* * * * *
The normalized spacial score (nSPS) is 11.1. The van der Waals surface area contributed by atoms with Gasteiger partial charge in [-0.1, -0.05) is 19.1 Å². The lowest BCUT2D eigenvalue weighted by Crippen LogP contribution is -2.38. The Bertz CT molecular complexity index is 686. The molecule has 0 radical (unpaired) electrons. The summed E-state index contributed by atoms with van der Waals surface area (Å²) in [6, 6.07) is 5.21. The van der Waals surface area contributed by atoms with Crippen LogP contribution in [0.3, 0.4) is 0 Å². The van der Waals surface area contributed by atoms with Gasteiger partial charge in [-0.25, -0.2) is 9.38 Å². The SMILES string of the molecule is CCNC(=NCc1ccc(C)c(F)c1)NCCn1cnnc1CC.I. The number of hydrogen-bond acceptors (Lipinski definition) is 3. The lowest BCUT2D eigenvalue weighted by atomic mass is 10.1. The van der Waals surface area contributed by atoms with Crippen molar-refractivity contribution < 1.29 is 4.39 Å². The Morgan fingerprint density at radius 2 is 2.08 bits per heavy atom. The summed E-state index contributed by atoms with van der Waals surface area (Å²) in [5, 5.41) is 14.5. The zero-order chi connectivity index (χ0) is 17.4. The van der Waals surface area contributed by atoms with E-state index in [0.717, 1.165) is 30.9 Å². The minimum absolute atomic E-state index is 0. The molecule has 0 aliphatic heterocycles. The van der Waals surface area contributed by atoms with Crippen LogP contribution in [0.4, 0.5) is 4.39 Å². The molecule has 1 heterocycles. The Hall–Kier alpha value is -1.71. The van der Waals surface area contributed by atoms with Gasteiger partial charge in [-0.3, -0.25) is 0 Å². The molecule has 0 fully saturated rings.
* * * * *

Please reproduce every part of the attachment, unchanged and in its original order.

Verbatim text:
The normalized spacial score (nSPS) is 11.1. The van der Waals surface area contributed by atoms with Gasteiger partial charge in [-0.1, -0.05) is 19.1 Å². The lowest BCUT2D eigenvalue weighted by Crippen LogP contribution is -2.38. The Bertz CT molecular complexity index is 686. The molecule has 0 radical (unpaired) electrons. The summed E-state index contributed by atoms with van der Waals surface area (Å²) in [6, 6.07) is 5.21. The van der Waals surface area contributed by atoms with Crippen LogP contribution in [0.3, 0.4) is 0 Å². The van der Waals surface area contributed by atoms with Gasteiger partial charge in [-0.25, -0.2) is 9.38 Å². The SMILES string of the molecule is CCNC(=NCc1ccc(C)c(F)c1)NCCn1cnnc1CC.I. The number of hydrogen-bond acceptors (Lipinski definition) is 3. The lowest BCUT2D eigenvalue weighted by atomic mass is 10.1. The van der Waals surface area contributed by atoms with Crippen molar-refractivity contribution < 1.29 is 4.39 Å². The Morgan fingerprint density at radius 2 is 2.08 bits per heavy atom. The summed E-state index contributed by atoms with van der Waals surface area (Å²) in [5, 5.41) is 14.5. The zero-order chi connectivity index (χ0) is 17.4. The van der Waals surface area contributed by atoms with E-state index in [0.717, 1.165) is 30.9 Å². The minimum absolute atomic E-state index is 0. The molecule has 0 aliphatic heterocycles. The van der Waals surface area contributed by atoms with Crippen LogP contribution in [0.4, 0.5) is 4.39 Å². The molecule has 1 heterocycles. The Hall–Kier alpha value is -1.71. The van der Waals surface area contributed by atoms with Gasteiger partial charge in [-0.3, -0.25) is 0 Å². The molecule has 0 fully saturated rings.